Kathy Gibson at the World Economic Forum on Africa in Durban – Africa is on the brink of a crisis that could be avoided if governments urgently increase and implement investments in young people between 2017 and 2020.
Nachilala Nkombo, interim director of ONE Africa, comments: “The African population is not just growing; it is exploding.
“It is an existential question for Africa: we can wait for a crisis or we can take a proactive role and urge government, enterprise and civil society to take action.
“We cannot carry on with business as usual, or the pockets of unrest across the continent will explode.”
ONE urges African leaders attending the World Economic Forum on Africa to take bold actions to reap the benefits of Africa’s fast-growing population, estimated to almost double by 2050, calling on them to urgently increase and implement investments in young people between 2017 and 2020 to avoid plunging the continent into a crisis.
The African continent stands to add $15-trillion to its economy over the next 30 years, but these gains are largely dependent on governments making investments now to ensure that young people have the skills they need to contribute to the workforce, as well as job opportunities, and health, social and financial support. Turning the increase in Africa’s population into concrete benefits will require smart policies and investments in education, employment and empowerment, particularly for women and young people, who face additional barriers to completing their education, entering and advancing within the workforce, and achieving overall empowerment.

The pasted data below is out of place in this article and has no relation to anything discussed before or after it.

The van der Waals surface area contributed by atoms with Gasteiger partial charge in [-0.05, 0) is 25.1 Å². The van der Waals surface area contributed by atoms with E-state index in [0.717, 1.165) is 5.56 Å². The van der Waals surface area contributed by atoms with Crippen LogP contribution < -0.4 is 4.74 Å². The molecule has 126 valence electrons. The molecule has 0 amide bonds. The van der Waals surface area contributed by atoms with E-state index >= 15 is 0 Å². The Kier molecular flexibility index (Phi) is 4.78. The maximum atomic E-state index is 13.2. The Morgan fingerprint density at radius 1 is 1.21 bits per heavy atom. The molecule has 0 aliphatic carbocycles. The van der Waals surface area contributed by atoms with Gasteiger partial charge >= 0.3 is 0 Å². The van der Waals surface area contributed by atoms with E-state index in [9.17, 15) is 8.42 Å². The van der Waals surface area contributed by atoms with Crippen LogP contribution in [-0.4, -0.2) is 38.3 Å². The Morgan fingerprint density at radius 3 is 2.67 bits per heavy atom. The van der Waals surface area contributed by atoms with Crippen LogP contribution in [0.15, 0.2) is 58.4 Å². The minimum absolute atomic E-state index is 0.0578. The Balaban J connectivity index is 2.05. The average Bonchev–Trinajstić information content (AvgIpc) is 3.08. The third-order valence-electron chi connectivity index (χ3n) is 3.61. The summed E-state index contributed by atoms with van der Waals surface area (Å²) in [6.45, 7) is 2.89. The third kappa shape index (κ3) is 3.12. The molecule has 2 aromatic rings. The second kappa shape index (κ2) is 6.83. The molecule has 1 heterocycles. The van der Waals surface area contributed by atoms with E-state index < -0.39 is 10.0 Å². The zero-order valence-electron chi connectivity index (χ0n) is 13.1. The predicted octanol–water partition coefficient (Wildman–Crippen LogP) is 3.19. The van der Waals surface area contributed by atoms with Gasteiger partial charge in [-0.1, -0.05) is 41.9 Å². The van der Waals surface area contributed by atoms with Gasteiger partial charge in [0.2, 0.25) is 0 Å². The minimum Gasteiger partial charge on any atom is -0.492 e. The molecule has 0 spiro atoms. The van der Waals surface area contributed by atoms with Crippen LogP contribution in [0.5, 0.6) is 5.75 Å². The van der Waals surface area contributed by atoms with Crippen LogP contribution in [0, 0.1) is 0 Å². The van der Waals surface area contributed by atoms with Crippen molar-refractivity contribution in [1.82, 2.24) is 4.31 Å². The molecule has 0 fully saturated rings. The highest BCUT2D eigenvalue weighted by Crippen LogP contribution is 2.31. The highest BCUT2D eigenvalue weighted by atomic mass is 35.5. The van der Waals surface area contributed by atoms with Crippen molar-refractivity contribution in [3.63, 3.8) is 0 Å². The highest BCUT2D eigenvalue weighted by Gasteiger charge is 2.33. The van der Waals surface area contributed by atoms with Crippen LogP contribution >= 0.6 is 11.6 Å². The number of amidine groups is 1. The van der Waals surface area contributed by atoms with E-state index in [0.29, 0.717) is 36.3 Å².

ONE recommends a doubling of development financing from the current $60-billion to $120-billion by 2020 to meet the needs of the continent’s growing population. African governments should be at the forefront of making these investments with development partners backing them.
If African leaders invest with ambition, urgency and efficiency between 2017 and 2020, the continent’s youth can drive a surge in inclusive growth that will benefit the world as a whole. If they do not, the world might witness a colossal socially destabilising effect of nations driven by a massive hopeless and disenfranchised youth population, with severe consequences for continental and global security.
Dr Jennifer Blanke, vice-president of the African Development Bank, says jobs are crucial to Africa’s success, but there needs to be a balance between supply and demand.
“Before you get to job creation, you have to look at the education system.
“We need to protect investments into education and also look at curricula. The private sector perspective needs to be brought into discussions so we know what curricula must look like.”
Dr Achar Leke of McKinsey & Co agrees that skills development is vital. “We believe the skills issue is the biggest challenge on the continent and the world.”
The World Economic Forum’s Vanessa Moungar says there are a wealth of youth programmes on the continent but they are of limited effectiveness without collaboration.
“There are many wonderful programmes, but everyone is working in silos. We need to bring these people together, identify what works and help to scale it up.”